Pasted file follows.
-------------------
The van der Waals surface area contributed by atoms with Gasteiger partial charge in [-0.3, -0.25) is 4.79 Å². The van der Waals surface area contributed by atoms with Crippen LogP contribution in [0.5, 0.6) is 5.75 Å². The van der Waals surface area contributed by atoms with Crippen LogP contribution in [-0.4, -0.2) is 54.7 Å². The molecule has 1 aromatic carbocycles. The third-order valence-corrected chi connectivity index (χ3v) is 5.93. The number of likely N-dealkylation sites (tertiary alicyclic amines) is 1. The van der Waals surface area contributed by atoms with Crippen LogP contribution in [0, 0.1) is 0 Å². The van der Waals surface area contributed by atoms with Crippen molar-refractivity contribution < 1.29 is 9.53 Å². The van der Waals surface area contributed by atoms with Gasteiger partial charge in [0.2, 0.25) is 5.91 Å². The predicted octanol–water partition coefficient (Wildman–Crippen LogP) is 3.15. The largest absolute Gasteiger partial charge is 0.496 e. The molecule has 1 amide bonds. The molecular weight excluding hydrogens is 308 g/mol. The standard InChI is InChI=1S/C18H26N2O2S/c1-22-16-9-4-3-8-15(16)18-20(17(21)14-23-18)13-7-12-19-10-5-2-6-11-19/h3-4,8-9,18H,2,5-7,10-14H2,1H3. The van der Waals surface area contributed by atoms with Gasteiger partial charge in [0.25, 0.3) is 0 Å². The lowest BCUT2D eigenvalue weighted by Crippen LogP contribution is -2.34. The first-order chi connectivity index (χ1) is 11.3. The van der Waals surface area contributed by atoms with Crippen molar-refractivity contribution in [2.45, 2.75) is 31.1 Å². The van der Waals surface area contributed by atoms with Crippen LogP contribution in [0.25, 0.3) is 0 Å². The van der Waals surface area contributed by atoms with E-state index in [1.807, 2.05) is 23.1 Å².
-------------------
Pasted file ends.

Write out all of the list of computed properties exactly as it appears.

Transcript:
The van der Waals surface area contributed by atoms with Gasteiger partial charge in [-0.3, -0.25) is 4.79 Å². The van der Waals surface area contributed by atoms with Crippen LogP contribution in [0.5, 0.6) is 5.75 Å². The van der Waals surface area contributed by atoms with Crippen LogP contribution in [-0.4, -0.2) is 54.7 Å². The molecule has 1 aromatic carbocycles. The third-order valence-corrected chi connectivity index (χ3v) is 5.93. The number of likely N-dealkylation sites (tertiary alicyclic amines) is 1. The van der Waals surface area contributed by atoms with Crippen LogP contribution in [0, 0.1) is 0 Å². The van der Waals surface area contributed by atoms with Crippen molar-refractivity contribution < 1.29 is 9.53 Å². The van der Waals surface area contributed by atoms with Gasteiger partial charge in [0.2, 0.25) is 5.91 Å². The predicted octanol–water partition coefficient (Wildman–Crippen LogP) is 3.15. The largest absolute Gasteiger partial charge is 0.496 e. The molecule has 1 amide bonds. The molecular weight excluding hydrogens is 308 g/mol. The standard InChI is InChI=1S/C18H26N2O2S/c1-22-16-9-4-3-8-15(16)18-20(17(21)14-23-18)13-7-12-19-10-5-2-6-11-19/h3-4,8-9,18H,2,5-7,10-14H2,1H3. The van der Waals surface area contributed by atoms with Gasteiger partial charge in [0.25, 0.3) is 0 Å². The lowest BCUT2D eigenvalue weighted by Crippen LogP contribution is -2.34. The first-order chi connectivity index (χ1) is 11.3. The van der Waals surface area contributed by atoms with Crippen molar-refractivity contribution in [2.45, 2.75) is 31.1 Å². The van der Waals surface area contributed by atoms with Crippen LogP contribution in [0.25, 0.3) is 0 Å². The van der Waals surface area contributed by atoms with E-state index in [1.807, 2.05) is 23.1 Å².